The TV is on a little more often in the summer time. It’s true.
While the rule that it doesn’t come on until 4 PM stays the same, it’s the morning routine that has the kids lingering on the couch a little longer. We’ll put the TV on so my wife and I can have a quiet coffee before getting on with the day, and without an early school bell to get us in gear, the kids end up in their PJs for an extra hour a day and it’s usually spent in front of the tube. #parentfail
But while this has been happening, I’ve been lamenting the lack of any real educational programming on the kids tv channels. Sure, Jake and Daniel Tiger and Octonauts have educational elements and teach problem solving or etiquette, but they don’t teach literacy like they did back in the day.
Go ahead and fire up your Netflix and you can find dozens of vintage Sesame Street episodes. Numbers, letters, reading were all mixed into little vignettes between grumpy Oscar, clumsy Grover, and cuddly Big Bird. Real life lessons were taught, but our kids also learned literacy skills.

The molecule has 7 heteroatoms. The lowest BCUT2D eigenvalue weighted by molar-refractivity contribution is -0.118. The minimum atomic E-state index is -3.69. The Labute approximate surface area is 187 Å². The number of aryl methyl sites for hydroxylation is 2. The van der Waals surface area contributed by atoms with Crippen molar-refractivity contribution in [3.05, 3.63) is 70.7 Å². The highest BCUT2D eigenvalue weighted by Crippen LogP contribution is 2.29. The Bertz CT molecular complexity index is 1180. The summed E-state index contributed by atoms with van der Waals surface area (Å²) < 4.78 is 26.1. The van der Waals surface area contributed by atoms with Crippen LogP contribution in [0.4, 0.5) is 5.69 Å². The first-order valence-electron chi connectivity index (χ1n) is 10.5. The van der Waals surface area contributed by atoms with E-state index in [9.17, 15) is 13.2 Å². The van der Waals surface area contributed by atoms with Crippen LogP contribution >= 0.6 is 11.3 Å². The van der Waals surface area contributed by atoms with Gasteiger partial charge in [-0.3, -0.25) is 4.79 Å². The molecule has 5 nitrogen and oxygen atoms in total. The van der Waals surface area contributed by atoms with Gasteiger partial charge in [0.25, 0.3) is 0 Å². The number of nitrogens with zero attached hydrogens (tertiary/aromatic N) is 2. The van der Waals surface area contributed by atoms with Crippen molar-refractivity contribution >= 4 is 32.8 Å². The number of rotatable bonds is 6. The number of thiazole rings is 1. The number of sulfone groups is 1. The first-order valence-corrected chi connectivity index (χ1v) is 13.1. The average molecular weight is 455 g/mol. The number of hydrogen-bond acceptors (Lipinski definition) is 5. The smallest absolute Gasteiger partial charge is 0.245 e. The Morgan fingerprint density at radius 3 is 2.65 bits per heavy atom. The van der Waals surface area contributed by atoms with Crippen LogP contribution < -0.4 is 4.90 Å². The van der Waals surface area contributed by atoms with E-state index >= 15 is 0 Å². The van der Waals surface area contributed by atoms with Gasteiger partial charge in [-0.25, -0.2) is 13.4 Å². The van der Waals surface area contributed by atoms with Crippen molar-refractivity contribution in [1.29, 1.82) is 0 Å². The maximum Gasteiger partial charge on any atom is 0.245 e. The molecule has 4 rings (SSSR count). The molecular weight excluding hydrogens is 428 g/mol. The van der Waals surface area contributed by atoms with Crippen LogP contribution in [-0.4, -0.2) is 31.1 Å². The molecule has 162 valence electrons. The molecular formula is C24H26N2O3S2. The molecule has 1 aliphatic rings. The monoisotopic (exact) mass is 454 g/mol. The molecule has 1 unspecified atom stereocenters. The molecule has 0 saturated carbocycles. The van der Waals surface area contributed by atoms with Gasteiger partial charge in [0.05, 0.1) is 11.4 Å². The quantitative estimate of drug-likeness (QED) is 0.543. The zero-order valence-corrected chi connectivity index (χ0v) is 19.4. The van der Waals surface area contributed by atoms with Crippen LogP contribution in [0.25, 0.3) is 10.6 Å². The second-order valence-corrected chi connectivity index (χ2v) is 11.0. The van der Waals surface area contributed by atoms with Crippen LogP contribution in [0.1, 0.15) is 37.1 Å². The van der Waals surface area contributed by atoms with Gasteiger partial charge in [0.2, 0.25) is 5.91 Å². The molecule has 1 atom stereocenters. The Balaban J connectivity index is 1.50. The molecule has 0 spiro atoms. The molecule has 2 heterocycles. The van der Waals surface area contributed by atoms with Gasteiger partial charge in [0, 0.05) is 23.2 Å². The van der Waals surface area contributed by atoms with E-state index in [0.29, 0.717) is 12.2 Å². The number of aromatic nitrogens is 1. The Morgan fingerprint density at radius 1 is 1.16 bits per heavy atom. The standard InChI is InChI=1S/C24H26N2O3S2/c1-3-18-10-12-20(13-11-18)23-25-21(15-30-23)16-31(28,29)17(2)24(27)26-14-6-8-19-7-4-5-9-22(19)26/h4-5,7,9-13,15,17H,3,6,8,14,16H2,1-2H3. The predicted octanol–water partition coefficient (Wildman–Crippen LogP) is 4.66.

The best of the vintage programs at this was The Electric Company. Bill Cosby, Morgan Freeman, and Rita Moreno bring some serious acting and brand name chops to the shows that still stand up some 40 years later.
“From top to bottom, left to right, reading stuff is outta sight!”
It is all about literacy. The songs, skits, and cartoons all focus on one aspect of grammar and language each episode. The sound an “e” makes at the end of a word, what happens when letters like “sh” go together, etc.
I’ve downloaded a full season from iTunes and slapped it into their iPads and removed the movies. If they want to have some iPad time they’re going to either play a literacy game, or watch a literacy show. My son starts grade 1 this fall and while he’s starting to come around with the idea of learning to read and practicing, he hasn’t been all that eager.I’m hoping a different presentation in his TV time will bring him around.
We stuff cauliflower into mac and cheese, and beets into chocolate cake, why can’t we squeeze literacy into kids’ TV programming?
Which shows do your kids watch? Do they learn anything or is it just brain numbing entertainment?
Image via Wikipedia